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Radiation Protection Information.
 
RADIATION PROTECTION INFORMATION.

Introduction

Radiation protection, sometimes know as radiological protection, is the science of protecting people and the environment from the harmful effects of ionizing radiation, which includes both particle radiation and high energy electromagnetic radiation.

Ionizing radiation is widely used in industry and medicine, but presents a significant health hazard, It causes microscopic damage to living tissue, resulting in skin burns and radiation sickness at high exposures and cancer, tumors and genetic damage at low exposures.


Types of Radiation

Different types of ionizing radiation behave in different ways, so different shielding techniques are used.

*   Particle radiation consists of a stream of charged or neutral particles , both charged ions and subatomic elementary particles. This includes solar wind, cosmic radiation, and neutron flux in nuclear reactors.
  • Alpha particles (helium nuclei) are the least penetrating. Even very energetic alpha particles can be stopped by a single sheet of paper.
  • Beta particles (electrons) are more penetrating, but still can be absorbed by a few millimeters of aluminum. However, in cases high energy beta particles are emitted shielding must be accomplished with low density materials, e.g. plastic, wood, water or acrylic glass (Plexiglas, Lucite) [1]. In case of beta + radiation (positrons), the gamma radiation from the electron-positron annihilation reaction poses additional concern.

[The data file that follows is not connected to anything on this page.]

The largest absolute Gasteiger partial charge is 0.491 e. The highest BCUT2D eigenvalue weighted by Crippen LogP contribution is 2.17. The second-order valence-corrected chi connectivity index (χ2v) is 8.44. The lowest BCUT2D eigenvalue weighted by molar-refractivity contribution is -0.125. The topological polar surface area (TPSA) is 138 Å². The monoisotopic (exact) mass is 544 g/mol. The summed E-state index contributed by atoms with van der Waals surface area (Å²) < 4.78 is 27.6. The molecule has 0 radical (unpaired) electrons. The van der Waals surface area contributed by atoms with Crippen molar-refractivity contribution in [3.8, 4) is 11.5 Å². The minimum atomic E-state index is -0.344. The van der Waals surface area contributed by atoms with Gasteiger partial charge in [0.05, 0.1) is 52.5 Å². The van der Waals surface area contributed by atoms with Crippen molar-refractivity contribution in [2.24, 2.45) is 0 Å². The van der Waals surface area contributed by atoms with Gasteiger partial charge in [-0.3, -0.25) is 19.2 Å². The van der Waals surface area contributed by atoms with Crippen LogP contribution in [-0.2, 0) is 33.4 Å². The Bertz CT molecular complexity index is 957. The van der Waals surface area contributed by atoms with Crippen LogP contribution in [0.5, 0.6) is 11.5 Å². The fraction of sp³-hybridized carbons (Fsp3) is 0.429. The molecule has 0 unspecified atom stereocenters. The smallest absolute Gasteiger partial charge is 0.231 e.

• Neutron radiation is not as readily absorbed as charged particle radiation. Neutrons are absorbed by nuclei of atom in a nuclear reaction.
  • Cosmic radiation is not a common concern, as the Earth's atmosphere absorbs it and the magnetosphere acts as a shield, but it poses a problem for satellites and astronauts and frequent fliers are also at a slight risk. Cosmic radiation is extremely high energy, and is very penetrating.
*   Electromagnetic radiation consists of emissions of electromagnetic waves, the properties of which depend on the wavelength.
  • X-ray and gamma radiation are best absorbed by atoms with heavy nuclei; the heavier the nucleus, the better the absorption. In some special applications, depleted uranium is used, but lead is much more common, several centimeters are often required. Barium sulfate is used in some applications too. However, when cost is important, almost any material can be used, but is must be far thicker. Most nuclear reactors use thick concrete shields to create a bioshield with a thin water cooled layer of lead on the inside to protect the porous concrete from the coolant inside.
  • Ultraviolet (UV) radiation is ionizing but it is not penetrating, so it can be shielded by thin opaque layers such as sunscreen, clothing and protective eyewear. Protection from UV is simpler than for the other forms of radiation above, so it is often considered separately.
In some cases, improper shielding can actually make the situation worse, when the radiation interacts with the shielding materials and creates secondary radiation that absorbs in the organisms more readily.


Principles of Radiation Protection